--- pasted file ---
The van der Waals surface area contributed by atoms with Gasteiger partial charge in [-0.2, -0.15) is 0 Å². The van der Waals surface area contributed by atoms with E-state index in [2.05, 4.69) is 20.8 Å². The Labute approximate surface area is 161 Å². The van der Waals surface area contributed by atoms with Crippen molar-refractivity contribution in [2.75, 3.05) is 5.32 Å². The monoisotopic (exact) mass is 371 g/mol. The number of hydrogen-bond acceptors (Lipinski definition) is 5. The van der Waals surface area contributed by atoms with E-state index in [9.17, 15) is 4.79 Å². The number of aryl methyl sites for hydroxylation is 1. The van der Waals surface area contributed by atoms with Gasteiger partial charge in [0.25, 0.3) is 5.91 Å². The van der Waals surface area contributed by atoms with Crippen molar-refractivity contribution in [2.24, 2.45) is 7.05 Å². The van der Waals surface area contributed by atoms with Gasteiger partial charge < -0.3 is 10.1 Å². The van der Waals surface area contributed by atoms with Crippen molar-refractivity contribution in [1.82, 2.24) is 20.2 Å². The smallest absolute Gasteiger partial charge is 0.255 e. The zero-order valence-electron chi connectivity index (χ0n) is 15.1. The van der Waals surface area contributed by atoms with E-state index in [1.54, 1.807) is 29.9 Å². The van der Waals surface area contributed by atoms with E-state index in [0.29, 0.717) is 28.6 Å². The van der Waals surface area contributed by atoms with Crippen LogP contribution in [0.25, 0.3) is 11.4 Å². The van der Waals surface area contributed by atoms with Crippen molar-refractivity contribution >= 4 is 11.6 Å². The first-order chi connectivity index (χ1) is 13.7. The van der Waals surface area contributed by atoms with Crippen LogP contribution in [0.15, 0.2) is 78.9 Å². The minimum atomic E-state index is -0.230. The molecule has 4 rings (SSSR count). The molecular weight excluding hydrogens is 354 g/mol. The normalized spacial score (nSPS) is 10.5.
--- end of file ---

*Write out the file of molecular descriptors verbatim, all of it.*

The van der Waals surface area contributed by atoms with Gasteiger partial charge in [-0.2, -0.15) is 0 Å². The van der Waals surface area contributed by atoms with E-state index in [2.05, 4.69) is 20.8 Å². The Labute approximate surface area is 161 Å². The van der Waals surface area contributed by atoms with Crippen molar-refractivity contribution in [2.75, 3.05) is 5.32 Å². The monoisotopic (exact) mass is 371 g/mol. The number of hydrogen-bond acceptors (Lipinski definition) is 5. The van der Waals surface area contributed by atoms with E-state index in [9.17, 15) is 4.79 Å². The number of aryl methyl sites for hydroxylation is 1. The van der Waals surface area contributed by atoms with Gasteiger partial charge in [0.25, 0.3) is 5.91 Å². The van der Waals surface area contributed by atoms with Crippen molar-refractivity contribution in [2.24, 2.45) is 7.05 Å². The van der Waals surface area contributed by atoms with Gasteiger partial charge < -0.3 is 10.1 Å². The van der Waals surface area contributed by atoms with Crippen molar-refractivity contribution in [1.82, 2.24) is 20.2 Å². The smallest absolute Gasteiger partial charge is 0.255 e. The zero-order valence-electron chi connectivity index (χ0n) is 15.1. The van der Waals surface area contributed by atoms with E-state index in [1.54, 1.807) is 29.9 Å². The van der Waals surface area contributed by atoms with E-state index in [0.29, 0.717) is 28.6 Å². The van der Waals surface area contributed by atoms with Crippen LogP contribution in [0.25, 0.3) is 11.4 Å². The van der Waals surface area contributed by atoms with Crippen molar-refractivity contribution >= 4 is 11.6 Å². The first-order chi connectivity index (χ1) is 13.7. The van der Waals surface area contributed by atoms with Crippen LogP contribution in [0.15, 0.2) is 78.9 Å². The minimum atomic E-state index is -0.230. The molecule has 4 rings (SSSR count). The molecular weight excluding hydrogens is 354 g/mol. The normalized spacial score (nSPS) is 10.5.